Not all science fiction looks like science fiction. Connie Willis has won more Hugo and Nebula awards than almost anyone in the field, but her books are often set in the past, while her style is more Dorothy Sayers than Neil Gaiman. Still, she belongs in genre more than in literature, because genre fiction—SF, YA, mystery—is the traditional home of narrative pleasure, and Willis can tell a story like no other.
She may be best as a writer of tautly composed short fiction, from the devastating “Schwarzchild Radius,” which draws parallels between the physics of black holes and the trenches of World War I, to the light-hearted “Even the Queen,” a comedy of identity politics and mother-daughter relations. (It may be the only speculative fiction ever written on the future of menstruation.) One of her specialties is sparkling, rapid-fire dialogue; another, suspenseful plotting; and yet another, dramatic scenes so fierce that they burn like after-images in the reader’s memory.
Her latest novels, Blackout (published earlier this year with a cliffhanger ending), and its conclusion, All Clear, are set in England during the Second World War, which gives Willis plenty of dramatic opportunity. A Shakespearean actor, in a London shelter during an air raid, calms his frightened neighbors by playing Prospero commanding the storm. From a rooftop, a young woman watches the City of London burn: “Off to the right, a church spire was blazing like a torch…It had no business being beautiful, but it was, the white searchlights piercing the billows of crimson and orange and gold smoke, the shining pink curve of the Thames, the burning windows glowing like row after row of Chinese lanterns. And nearer in, a solid ring of fire, closing inexorably on St. Paul’s.”
Together the books form one long historical novel with a science-fiction-framing story. The central characters, Polly, Mike, and Eileen, are historians, graduate students sent back from 2060 Oxford to observe the behavior of the “contemps” under the strain of the war. But when Mike accidentally gets caught up in the evacuation of Dunkirk, he rescues a soldier—who goes on to rescue 519 more. Now the temporal net won’t open. Trapped in the past as the Blitz begins, they abandon their role as observers and attempt to help others. Yet this only increases their risk of destroying the fabric of time.
Blackout/All Clear is one of a series of tales Willis has written about a group of time-hopping Oxford historians, supervised by the kindly Balliol don and time-travel veteran James Dunworthy. They include “Fire Watch,” the grim and moving Doomsday Book (1992), set at the time of the Black Death, and To Say Nothing of the Dog (1998), a deliriously silly, occasionally serious tale of how history was nearly sent awry by two historians’ search for an article of bric-a-brac, a Victorian MacGuffin known as the Bishop’s Bird Stump. A romantic comedy of errors with touches of Sayers’s Gaudy Night, To Say Nothing of the Dog is set in the late Victorian, upper-class England of Jerome K. Jerome’s Three Men in a Boat, with an unforgettable excursion to the World War II bombing of Coventry.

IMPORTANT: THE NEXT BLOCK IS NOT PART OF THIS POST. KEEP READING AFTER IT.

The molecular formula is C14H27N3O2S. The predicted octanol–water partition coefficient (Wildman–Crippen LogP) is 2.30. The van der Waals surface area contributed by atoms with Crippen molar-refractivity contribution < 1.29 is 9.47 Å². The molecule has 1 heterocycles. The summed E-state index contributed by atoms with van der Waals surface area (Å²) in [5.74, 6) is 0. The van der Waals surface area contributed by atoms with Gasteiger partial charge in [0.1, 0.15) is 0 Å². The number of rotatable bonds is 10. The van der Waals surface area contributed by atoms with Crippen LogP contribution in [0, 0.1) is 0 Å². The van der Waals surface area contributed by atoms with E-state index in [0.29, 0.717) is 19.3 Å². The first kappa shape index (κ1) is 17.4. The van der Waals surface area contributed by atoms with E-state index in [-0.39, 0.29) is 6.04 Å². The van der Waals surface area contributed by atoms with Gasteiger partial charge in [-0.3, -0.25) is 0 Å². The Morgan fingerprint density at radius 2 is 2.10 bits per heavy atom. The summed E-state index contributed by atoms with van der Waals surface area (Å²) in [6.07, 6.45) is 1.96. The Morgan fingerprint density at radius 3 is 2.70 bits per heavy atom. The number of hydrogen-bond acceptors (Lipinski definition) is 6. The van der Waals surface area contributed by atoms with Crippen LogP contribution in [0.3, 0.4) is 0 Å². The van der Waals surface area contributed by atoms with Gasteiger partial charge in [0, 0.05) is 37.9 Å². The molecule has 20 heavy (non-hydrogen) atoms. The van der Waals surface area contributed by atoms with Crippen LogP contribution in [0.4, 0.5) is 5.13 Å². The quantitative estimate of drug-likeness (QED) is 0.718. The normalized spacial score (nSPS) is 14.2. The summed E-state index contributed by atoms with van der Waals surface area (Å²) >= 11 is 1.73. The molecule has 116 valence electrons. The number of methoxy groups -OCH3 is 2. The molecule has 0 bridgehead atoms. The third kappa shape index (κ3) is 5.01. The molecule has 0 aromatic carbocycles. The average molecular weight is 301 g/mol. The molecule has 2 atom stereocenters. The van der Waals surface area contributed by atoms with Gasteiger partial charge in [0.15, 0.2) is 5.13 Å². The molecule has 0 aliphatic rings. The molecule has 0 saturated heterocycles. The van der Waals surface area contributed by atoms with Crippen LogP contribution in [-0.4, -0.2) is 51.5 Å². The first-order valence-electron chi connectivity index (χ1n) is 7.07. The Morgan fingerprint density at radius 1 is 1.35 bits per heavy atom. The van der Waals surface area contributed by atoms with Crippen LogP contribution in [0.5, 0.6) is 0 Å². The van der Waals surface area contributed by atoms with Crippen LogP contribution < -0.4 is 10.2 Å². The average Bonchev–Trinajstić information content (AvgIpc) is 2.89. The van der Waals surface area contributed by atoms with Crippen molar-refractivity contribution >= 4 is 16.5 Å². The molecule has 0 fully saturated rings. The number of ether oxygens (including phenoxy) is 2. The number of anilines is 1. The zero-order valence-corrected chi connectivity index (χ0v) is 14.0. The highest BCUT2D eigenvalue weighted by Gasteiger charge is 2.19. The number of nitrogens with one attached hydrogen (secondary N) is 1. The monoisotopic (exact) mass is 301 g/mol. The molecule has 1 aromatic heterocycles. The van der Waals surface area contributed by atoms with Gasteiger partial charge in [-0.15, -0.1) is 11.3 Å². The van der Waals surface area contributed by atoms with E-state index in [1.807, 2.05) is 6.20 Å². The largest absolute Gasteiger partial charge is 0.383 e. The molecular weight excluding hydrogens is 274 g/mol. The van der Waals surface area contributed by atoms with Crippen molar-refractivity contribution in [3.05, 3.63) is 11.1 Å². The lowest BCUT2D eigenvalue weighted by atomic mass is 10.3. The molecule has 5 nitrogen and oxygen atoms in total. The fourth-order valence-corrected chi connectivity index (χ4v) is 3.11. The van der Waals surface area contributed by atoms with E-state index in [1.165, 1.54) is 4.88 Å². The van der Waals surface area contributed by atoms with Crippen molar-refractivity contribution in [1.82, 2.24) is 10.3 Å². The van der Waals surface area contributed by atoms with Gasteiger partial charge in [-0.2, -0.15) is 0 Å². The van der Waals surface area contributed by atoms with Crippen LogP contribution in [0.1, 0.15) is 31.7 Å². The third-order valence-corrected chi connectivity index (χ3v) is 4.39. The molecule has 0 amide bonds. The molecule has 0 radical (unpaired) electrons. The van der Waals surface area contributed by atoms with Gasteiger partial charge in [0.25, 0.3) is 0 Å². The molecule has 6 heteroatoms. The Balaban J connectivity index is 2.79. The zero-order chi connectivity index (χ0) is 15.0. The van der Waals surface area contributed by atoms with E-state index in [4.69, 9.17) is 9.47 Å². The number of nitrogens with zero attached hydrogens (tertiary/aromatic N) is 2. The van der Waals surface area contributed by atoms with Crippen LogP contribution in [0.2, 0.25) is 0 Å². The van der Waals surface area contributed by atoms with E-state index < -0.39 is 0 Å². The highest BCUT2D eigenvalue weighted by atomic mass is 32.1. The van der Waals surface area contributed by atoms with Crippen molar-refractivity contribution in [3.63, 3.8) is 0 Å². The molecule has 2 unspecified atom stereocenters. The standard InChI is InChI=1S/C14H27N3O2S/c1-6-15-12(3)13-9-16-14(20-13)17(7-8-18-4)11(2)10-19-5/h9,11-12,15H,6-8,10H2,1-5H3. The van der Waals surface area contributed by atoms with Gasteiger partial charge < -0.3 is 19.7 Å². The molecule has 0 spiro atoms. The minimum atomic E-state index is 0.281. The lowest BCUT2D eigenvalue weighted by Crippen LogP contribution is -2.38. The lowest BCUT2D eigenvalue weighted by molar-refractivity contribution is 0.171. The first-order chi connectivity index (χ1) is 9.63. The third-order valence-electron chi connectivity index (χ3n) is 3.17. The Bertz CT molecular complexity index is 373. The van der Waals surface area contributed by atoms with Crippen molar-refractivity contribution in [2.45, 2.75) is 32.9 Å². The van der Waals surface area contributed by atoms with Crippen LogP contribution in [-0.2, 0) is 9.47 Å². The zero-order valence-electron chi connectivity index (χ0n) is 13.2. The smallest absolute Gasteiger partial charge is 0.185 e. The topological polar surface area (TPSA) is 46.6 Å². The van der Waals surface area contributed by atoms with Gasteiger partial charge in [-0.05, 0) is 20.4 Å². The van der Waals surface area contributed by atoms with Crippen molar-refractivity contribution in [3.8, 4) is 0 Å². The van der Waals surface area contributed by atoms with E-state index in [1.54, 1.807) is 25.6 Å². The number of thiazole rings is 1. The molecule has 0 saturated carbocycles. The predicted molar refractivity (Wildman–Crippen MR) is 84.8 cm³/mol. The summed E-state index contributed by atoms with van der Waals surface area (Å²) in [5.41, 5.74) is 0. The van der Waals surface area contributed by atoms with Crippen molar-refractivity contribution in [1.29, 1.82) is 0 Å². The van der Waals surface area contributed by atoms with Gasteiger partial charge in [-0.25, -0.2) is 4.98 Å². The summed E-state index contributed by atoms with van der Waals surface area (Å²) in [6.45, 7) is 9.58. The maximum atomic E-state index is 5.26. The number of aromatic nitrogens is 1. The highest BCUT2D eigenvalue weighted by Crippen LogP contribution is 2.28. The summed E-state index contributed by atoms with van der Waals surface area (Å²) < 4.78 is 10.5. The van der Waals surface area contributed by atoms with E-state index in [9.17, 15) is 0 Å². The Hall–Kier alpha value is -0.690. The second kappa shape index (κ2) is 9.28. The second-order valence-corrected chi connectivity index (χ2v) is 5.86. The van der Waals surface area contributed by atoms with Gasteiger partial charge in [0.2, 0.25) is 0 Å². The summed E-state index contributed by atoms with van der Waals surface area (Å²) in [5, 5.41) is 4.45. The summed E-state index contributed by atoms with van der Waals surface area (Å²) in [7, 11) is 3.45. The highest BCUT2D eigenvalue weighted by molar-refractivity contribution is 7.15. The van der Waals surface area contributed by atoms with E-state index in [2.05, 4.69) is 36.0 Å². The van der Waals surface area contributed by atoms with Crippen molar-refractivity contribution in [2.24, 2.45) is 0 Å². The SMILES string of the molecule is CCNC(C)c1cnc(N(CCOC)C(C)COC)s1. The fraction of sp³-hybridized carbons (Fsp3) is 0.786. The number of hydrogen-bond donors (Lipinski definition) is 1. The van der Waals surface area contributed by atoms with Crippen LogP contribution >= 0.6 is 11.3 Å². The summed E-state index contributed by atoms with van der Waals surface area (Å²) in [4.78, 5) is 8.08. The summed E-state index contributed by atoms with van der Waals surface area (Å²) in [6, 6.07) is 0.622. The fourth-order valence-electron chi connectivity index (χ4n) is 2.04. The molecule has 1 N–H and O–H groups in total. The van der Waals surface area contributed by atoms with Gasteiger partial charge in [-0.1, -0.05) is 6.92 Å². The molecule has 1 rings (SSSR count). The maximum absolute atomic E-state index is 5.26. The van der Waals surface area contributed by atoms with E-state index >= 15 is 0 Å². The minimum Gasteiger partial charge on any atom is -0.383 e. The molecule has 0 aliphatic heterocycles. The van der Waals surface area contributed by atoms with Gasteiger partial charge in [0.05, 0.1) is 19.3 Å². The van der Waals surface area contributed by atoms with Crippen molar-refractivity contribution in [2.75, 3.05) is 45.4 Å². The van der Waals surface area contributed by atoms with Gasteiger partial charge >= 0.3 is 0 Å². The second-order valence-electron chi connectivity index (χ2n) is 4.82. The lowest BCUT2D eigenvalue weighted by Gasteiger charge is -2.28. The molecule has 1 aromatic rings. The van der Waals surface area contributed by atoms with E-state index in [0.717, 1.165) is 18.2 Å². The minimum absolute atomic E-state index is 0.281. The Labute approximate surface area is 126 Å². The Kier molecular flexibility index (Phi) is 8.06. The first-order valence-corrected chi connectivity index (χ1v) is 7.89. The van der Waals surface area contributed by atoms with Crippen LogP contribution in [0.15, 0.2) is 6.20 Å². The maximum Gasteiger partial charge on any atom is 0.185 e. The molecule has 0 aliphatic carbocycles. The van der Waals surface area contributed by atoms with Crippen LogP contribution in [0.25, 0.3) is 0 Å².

Blackout/All Clear is neither tragedy nor comedy, but a mystery story with touches of grief and slapstick. (It’s also full of literary references, from The Importance of Being Earnest to that time-travel classic A Christmas Carol—with a special place reserved for the novels of Agatha Christie.) None of the three historians manages to stand by and observe. Eileen, posing as a maid to observe the evacuation of children, grows attached to the insufferable East End brats Alf and Binnie Hodbin, while Polly is cast as the leading lady in her bomb shelter’s production of The Admirable Crichton. The cast of characters is long, but Willis convinces you to care about almost all their fates—and to surprise you about their connection to each other.
Willis’s evocation of wartime London sometimes feels romanticized, and it has few moral or demographic complications. (Compare Night Watch, by Sarah Waters, who shows us a far grimmer, though sexier, war through the eyes of lesbian ambulance drivers.) Nor is Willis’s theme, the heroism of ordinary people, especially original. But by the time the three historians and Mr. Dunworthy have unraveled the mystery and arrived at the full-on, three-hanky finale, you’ll no longer be a disinterested observer. Drawn in Willis’s skillful storytelling, you’ll be back in 1941, wondering what’s about to happen next.
This article from the Village Voice Archive was posted on October 20, 2010